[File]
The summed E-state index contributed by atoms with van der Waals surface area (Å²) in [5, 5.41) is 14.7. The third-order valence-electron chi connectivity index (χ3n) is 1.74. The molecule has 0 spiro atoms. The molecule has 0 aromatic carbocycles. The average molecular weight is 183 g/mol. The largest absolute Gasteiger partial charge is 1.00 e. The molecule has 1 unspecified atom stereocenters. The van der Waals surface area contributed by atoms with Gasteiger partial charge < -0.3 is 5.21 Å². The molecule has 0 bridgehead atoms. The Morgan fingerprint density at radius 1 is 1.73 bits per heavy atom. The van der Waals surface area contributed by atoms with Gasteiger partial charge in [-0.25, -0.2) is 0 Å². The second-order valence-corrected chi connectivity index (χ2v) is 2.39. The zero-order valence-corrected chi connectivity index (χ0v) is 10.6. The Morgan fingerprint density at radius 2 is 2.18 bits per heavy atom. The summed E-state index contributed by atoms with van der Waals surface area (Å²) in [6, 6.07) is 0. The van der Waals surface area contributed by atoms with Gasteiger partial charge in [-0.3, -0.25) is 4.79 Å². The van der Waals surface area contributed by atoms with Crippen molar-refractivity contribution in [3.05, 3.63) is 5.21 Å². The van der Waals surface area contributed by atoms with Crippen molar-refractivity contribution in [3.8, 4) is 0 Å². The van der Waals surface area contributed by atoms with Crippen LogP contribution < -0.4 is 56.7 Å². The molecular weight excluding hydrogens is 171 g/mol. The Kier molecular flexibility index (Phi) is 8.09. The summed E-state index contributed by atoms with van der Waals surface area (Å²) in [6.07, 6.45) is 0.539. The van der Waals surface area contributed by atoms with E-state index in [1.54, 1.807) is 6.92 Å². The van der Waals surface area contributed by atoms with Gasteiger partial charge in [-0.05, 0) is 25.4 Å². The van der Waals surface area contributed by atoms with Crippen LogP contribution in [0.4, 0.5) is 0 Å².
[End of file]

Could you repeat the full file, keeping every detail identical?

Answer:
The summed E-state index contributed by atoms with van der Waals surface area (Å²) in [5, 5.41) is 14.7. The third-order valence-electron chi connectivity index (χ3n) is 1.74. The molecule has 0 spiro atoms. The molecule has 0 aromatic carbocycles. The average molecular weight is 183 g/mol. The largest absolute Gasteiger partial charge is 1.00 e. The molecule has 1 unspecified atom stereocenters. The van der Waals surface area contributed by atoms with Gasteiger partial charge < -0.3 is 5.21 Å². The molecule has 0 bridgehead atoms. The Morgan fingerprint density at radius 1 is 1.73 bits per heavy atom. The van der Waals surface area contributed by atoms with Gasteiger partial charge in [-0.25, -0.2) is 0 Å². The second-order valence-corrected chi connectivity index (χ2v) is 2.39. The zero-order valence-corrected chi connectivity index (χ0v) is 10.6. The Morgan fingerprint density at radius 2 is 2.18 bits per heavy atom. The summed E-state index contributed by atoms with van der Waals surface area (Å²) in [6, 6.07) is 0. The van der Waals surface area contributed by atoms with Gasteiger partial charge in [-0.3, -0.25) is 4.79 Å². The van der Waals surface area contributed by atoms with Crippen molar-refractivity contribution in [3.05, 3.63) is 5.21 Å². The van der Waals surface area contributed by atoms with Crippen molar-refractivity contribution in [3.8, 4) is 0 Å². The van der Waals surface area contributed by atoms with Crippen LogP contribution < -0.4 is 56.7 Å². The molecular weight excluding hydrogens is 171 g/mol. The Kier molecular flexibility index (Phi) is 8.09. The summed E-state index contributed by atoms with van der Waals surface area (Å²) in [6.07, 6.45) is 0.539. The van der Waals surface area contributed by atoms with E-state index in [1.54, 1.807) is 6.92 Å². The van der Waals surface area contributed by atoms with Gasteiger partial charge in [-0.05, 0) is 25.4 Å². The van der Waals surface area contributed by atoms with Crippen LogP contribution in [0.4, 0.5) is 0 Å².